Making a low res sprite takes a few seconds, making a 3d model with good textures takes a day of work.
First of all, I'm not equating HD with 3D. I'm suggesting that 2D games should be made with high-resolution art, ala Braid, Earthworm Jim HD, BlazBlue or King of Fighters XII. Essentially, I'm talking about using a 128x128 character instead of a 16x16 character.
Also, ambiguous graphics work in much the same way as an abstract messy brushed painting, your mind fills in the details.
While that may be true, It's... conveniently true, and not really applicable to the medium. I'd like to use an example above and compare two graphics from an old, 16-bit game and it's modern, HD counterpart:
Apologies that it gets a little cut off in the forums, open it up in a new tab to view it in full. What you should notice from left to right is that the character is drawn in the same stylized way he was drawn in the first game, just in higher fidelity thanks to a higher-resolution display. The level design aesthetic is largely retained as well.
In his book Understanding Comics, Scott McCloud addresses the same property of art you're talking about: that stylization allows a person to project onto the character because the character is intentionally vague. This is what allows for comics like Sin Titulo. But resolution of image is a system limitation, not a stylistic choice: it is an artistic challenge, not an artistic medium.
Take this image from the first page of Sin Titulo, downgraded to approximately old-school resolution:
You cannot possible argue that it is "just as good" as the original despite the resolution change. It isn't. Details are lost, expression is lost, the text isn't readable and has to be replaced with a font that doesn't fit as well, et. al.
The underlying fact of the matter is that low-resolution art resources are easy to create. It is easier to program an engine for low-resolution resources because sloppy programming will not be as noticeable in the frame rate. It is easier to script for low-resolution art because it's easier to predict motion with less pixels on screen. In short, low-res is easy?but again I say, it isn't a stylistic choice.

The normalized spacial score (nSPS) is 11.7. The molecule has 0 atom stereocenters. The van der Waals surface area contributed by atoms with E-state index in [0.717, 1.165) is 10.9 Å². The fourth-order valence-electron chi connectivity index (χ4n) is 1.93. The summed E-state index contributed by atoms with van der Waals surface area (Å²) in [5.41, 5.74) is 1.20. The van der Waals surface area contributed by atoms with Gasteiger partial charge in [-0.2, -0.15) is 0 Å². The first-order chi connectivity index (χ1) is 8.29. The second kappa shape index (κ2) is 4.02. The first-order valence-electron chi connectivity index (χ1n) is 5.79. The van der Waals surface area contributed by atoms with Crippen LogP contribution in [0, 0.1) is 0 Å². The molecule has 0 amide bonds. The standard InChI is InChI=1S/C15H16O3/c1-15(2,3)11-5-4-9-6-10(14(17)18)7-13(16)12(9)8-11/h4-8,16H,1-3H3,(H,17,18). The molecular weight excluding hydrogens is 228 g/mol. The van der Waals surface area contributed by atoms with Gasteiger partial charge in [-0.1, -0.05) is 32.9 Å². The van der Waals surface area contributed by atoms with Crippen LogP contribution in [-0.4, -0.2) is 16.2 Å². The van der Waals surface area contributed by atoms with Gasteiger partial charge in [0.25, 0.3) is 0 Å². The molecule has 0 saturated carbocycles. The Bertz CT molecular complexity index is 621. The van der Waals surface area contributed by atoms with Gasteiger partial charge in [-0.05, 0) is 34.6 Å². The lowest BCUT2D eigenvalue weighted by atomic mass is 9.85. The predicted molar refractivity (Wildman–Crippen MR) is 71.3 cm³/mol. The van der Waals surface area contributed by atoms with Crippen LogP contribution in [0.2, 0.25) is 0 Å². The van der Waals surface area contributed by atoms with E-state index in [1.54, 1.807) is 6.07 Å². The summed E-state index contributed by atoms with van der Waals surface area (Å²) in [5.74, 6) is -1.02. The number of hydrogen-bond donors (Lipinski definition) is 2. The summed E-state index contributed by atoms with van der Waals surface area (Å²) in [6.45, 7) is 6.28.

There's a reason Megaman 9 and 10 were sold at bargain bin prices on Xbox Live Arcade despite being manufactured by a major industry giant: they were retro, requiring little effort or money to make. They recognize that the graphic choice tweaks our nostalgia-bone, and that the gameplay is still fun. But they also recognize that you can't possibly market a never-made game from 15 years ago as worth the same money as a modern game. After all, I dare say most of the users on this board could create a new Megaman game that is faithful to the originals using Construct. Had they made new, HD Megaman titles, they would have sold them as disc titles like they've been doing with the Megaman X series, if only because the initial investment would have been higher.
Ultimately it comes down to this: it is more difficult to tell the quality difference between Gods and Super Metroid than it is to tell the difference between This Game is Hard and Braid. We are no longer in an era where sellable games can afford to have their art created by programmers instead of artists, because even Joe Shmuck can tell when the art is poorly made.
Look, for example, at Cave Story and Spelunky: both games are either available or "coming soon" to consoles, and both featured low-resolution art. Notice I say "featured": now that they've got some funding, both are getting a graphical overhaul. This isn't a coincidence. Low-resolution art is sellable only for nostalgia value: it isn't now, it isn't valuable.